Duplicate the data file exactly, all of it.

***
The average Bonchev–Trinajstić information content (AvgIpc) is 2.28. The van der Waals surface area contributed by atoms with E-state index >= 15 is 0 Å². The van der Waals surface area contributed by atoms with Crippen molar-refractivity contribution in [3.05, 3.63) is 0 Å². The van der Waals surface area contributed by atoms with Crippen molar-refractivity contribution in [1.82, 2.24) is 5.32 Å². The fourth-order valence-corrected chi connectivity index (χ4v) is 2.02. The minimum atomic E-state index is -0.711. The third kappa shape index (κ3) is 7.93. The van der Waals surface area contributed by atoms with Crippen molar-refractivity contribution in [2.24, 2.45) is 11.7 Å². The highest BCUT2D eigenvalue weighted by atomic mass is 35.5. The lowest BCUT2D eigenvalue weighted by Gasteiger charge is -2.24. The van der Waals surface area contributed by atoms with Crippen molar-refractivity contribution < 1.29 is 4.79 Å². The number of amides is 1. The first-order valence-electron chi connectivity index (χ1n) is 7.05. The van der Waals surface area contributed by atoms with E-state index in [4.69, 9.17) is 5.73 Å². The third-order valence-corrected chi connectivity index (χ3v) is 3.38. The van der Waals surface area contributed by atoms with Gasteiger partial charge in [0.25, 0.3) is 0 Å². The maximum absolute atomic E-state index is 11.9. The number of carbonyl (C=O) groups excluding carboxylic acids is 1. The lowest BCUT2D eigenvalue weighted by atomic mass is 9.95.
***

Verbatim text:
The average Bonchev–Trinajstić information content (AvgIpc) is 2.28. The van der Waals surface area contributed by atoms with E-state index >= 15 is 0 Å². The van der Waals surface area contributed by atoms with Crippen molar-refractivity contribution in [3.05, 3.63) is 0 Å². The van der Waals surface area contributed by atoms with Crippen molar-refractivity contribution in [1.82, 2.24) is 5.32 Å². The fourth-order valence-corrected chi connectivity index (χ4v) is 2.02. The minimum atomic E-state index is -0.711. The third kappa shape index (κ3) is 7.93. The van der Waals surface area contributed by atoms with Crippen molar-refractivity contribution in [2.24, 2.45) is 11.7 Å². The highest BCUT2D eigenvalue weighted by atomic mass is 35.5. The lowest BCUT2D eigenvalue weighted by Gasteiger charge is -2.24. The van der Waals surface area contributed by atoms with Crippen molar-refractivity contribution < 1.29 is 4.79 Å². The number of amides is 1. The first-order valence-electron chi connectivity index (χ1n) is 7.05. The van der Waals surface area contributed by atoms with E-state index in [4.69, 9.17) is 5.73 Å². The third-order valence-corrected chi connectivity index (χ3v) is 3.38. The van der Waals surface area contributed by atoms with Gasteiger partial charge in [0.25, 0.3) is 0 Å². The maximum absolute atomic E-state index is 11.9. The number of carbonyl (C=O) groups excluding carboxylic acids is 1. The lowest BCUT2D eigenvalue weighted by atomic mass is 9.95.